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5 Great Reasons to Grow Turk’s Cap: A Native Shade Plant

Today I’m talking all about Turk’s Cap (Malvaviscus arboreus) – a plant native to my state of Texas! If you’re a flower gardener, you know that one of our chief struggles is finding plants that will flower in the shade.

Here in Texas, we have the dual challenge of finding plants that will do well in the shade, but also withstand staggering temps and drought conditions in late summer. Turk’s Cap satisfies both of these needs while being very easy to care for.

Turk's Cap (Malvaviscus arboreus) growing in at Texas yard.
Malvaviscus drummondii is often full of red flowers from spring through the fall.

5 Reasons to Grow Turk’s Cap

We have three plants growing in a shady corner of our backyard. I consider Turk’s Cap a great intro plant for someone beginning native plant gardening because it is so easy to grow. It is one of my favorite Texas natives. Here are some reasons to add it to your yard:

1. Provides reliable flowers from late spring through fall

Turk’s Cap has a long bloom period. It starts blooming in May and doesn’t stop until November! In Texas in the heat of summer it can be hard to find a plant that wants to bloom, but Turk’s Cap will do so happily.

2. One of the few plants that blooms prolifically in part shade

Many of us have trees in our yards creating shady conditions in many areas. This is a good choice to grow in part sun or partial shade flower beds if you want a pop of color.

3. Grows well in a variety of sunlight conditions

While Turk’s Cap likes some shade, I’ve even seen it planted in full sun here in Texas and still doing well. It will likely just require more regular watering if you plant it in full sun.

4. Provides food for pollinators and wildlife

When I pick a new plant to put in my yard one of my top criteria now is whether it offers wildlife benefits, and the this plant has several. The Turk’s Cap flowers attract hummingbirds and pollinators throughout its blooming period.

It also produces a small red fruit that can be eaten by birds and other wildlife. Even humans can eat them! It is known to taste like an apple, hence the Spanish name “manzanita” (little apple) being one of its common names.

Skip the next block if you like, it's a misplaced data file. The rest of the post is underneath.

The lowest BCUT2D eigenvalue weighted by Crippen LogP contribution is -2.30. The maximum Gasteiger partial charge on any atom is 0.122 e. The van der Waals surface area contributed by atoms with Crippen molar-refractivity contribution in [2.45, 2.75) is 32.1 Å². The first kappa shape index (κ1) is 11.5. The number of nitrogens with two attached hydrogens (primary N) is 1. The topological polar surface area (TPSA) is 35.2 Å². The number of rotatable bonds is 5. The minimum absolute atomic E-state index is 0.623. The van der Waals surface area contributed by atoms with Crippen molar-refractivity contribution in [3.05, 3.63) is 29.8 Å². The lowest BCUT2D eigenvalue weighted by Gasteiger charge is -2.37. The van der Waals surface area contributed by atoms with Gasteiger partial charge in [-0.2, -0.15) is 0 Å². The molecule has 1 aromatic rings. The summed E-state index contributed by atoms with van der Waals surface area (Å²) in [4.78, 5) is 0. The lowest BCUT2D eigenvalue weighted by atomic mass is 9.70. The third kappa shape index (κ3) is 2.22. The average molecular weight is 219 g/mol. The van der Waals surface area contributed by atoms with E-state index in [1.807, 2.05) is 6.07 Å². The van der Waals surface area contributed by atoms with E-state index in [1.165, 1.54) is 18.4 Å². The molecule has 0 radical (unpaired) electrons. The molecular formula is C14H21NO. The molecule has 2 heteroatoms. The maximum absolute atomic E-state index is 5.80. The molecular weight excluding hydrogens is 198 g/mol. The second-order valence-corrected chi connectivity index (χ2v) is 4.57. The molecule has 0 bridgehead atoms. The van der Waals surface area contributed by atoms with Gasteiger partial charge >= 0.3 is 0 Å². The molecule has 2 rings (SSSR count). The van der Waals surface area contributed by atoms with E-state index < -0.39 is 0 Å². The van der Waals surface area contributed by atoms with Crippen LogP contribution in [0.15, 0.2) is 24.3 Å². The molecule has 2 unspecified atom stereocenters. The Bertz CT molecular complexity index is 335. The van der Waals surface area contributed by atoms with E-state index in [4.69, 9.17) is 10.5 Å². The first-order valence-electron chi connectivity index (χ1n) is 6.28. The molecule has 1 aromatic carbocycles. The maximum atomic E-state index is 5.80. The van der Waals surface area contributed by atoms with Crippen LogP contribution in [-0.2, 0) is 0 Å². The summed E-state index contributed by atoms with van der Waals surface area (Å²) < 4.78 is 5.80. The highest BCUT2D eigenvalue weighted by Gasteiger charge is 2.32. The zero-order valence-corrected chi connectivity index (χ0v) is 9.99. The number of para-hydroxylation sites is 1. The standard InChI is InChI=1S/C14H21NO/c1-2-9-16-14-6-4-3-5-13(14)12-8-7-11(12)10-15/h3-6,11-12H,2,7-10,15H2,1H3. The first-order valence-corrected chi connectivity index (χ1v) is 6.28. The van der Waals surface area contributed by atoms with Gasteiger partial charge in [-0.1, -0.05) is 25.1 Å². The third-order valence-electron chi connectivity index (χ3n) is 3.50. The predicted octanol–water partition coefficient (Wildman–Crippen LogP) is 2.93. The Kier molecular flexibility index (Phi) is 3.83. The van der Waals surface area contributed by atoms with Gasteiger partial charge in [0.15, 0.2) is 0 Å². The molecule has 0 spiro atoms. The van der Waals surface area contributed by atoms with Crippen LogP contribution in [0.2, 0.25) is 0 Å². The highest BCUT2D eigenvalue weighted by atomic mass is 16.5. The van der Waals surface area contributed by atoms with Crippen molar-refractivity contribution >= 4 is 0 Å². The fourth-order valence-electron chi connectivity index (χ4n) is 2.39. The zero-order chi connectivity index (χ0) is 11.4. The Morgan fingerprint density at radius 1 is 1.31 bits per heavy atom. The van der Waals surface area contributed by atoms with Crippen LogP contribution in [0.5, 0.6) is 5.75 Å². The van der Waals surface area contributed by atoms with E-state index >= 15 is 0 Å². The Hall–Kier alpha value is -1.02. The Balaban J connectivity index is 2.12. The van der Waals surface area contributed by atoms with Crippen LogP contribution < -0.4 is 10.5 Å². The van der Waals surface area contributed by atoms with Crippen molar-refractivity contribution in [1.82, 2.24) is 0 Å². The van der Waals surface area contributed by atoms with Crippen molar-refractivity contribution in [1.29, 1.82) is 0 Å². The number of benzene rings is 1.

5. It is a butterfly host plant!

Finally, we need more butterfly and moth host plants in our yards to help support those populations. Because without caterpillars we won’t have birds! You can read more about why this is so important in my Top 6 Benefits of Native Plants.

The good news is that Turk’s Cap is the host plant for the Turk’s Cap White Skipper butterfly.

According to butterfliesandmoths.org, the females lay their eggs on the twigs and buds of the host plant. Then the baby caterpillars feed on the plant’s leaves, flowers and fruit. So by having the plant in your yard you are providing an important habitat and food source!

Where is Turks Cap Native to?

According to Wildflower.org, Turk’s Cap is a native shrub in various states in the Southeastern U.S. There are different varieties of Malvaviscus arboreus that are native all the way down through South America. Here are the states where it is native:

  • Alabama
  • Arkansas
  • Florida
  • Georgia
  • Louisiana
  • Mississippi
  • Texas

What does the Turk’s Cap flower look like?

Turks Cap has bright red hibiscus flowers. These tightly twisted blooms never fully open, and resemble a Turkish turban or fez -giving them the common name Turk’s Cap!

I love seeing the ruby throated hummingbirds visit my yard to drink from the flowers. Hopefully one day I’ll be able to capture a photo of them in action!

The red flower of a Turk's Cap plant resembles a Turkish fez hat.

What is the scientific name for Turks Cap?

Plant names can be tricky, because one plant often has many aliases! That is why using their scientific name is so helpful because each plant has only one scientific name, but can have many common names.

The scientific name of the Turk’s Cap I’m referring to is Malvaviscus arboreus (var. drummondii).

Just a heads up that there is another plant called Turk’s Cap that is Malvaviscus penduliflorus. It is native to Mexico and looks similar to Malvavisus arboreus except that its flowers hang down.

What are common names for Turk’s Cap?

According to Wildflower.org other common names for Turk’s Cap include Wax Mallow, Mexican Apple, Sleeping Hibiscus, Bleeding Hearts, and Manzanita among others.

Another completely different plant goes by the common name Turk’s Cap. However this plant is a lily (Lilium superbum). Talk about confusing! Pro tip: write down the scientific name (Malvaviscus arboreus) to avoid confusion at the nursery.

Jumpstart Your Native Plant Garden

Turk’s Cap Plant Care Tips

As I’ve mentioned this is one easy plant to grow! It will grow in a variety of soil types and can handle dry soil or moist soil Once the plant is established you do not need to water it very often. I give our plants a weekly watering during the summer, and less frequently the rest of the year.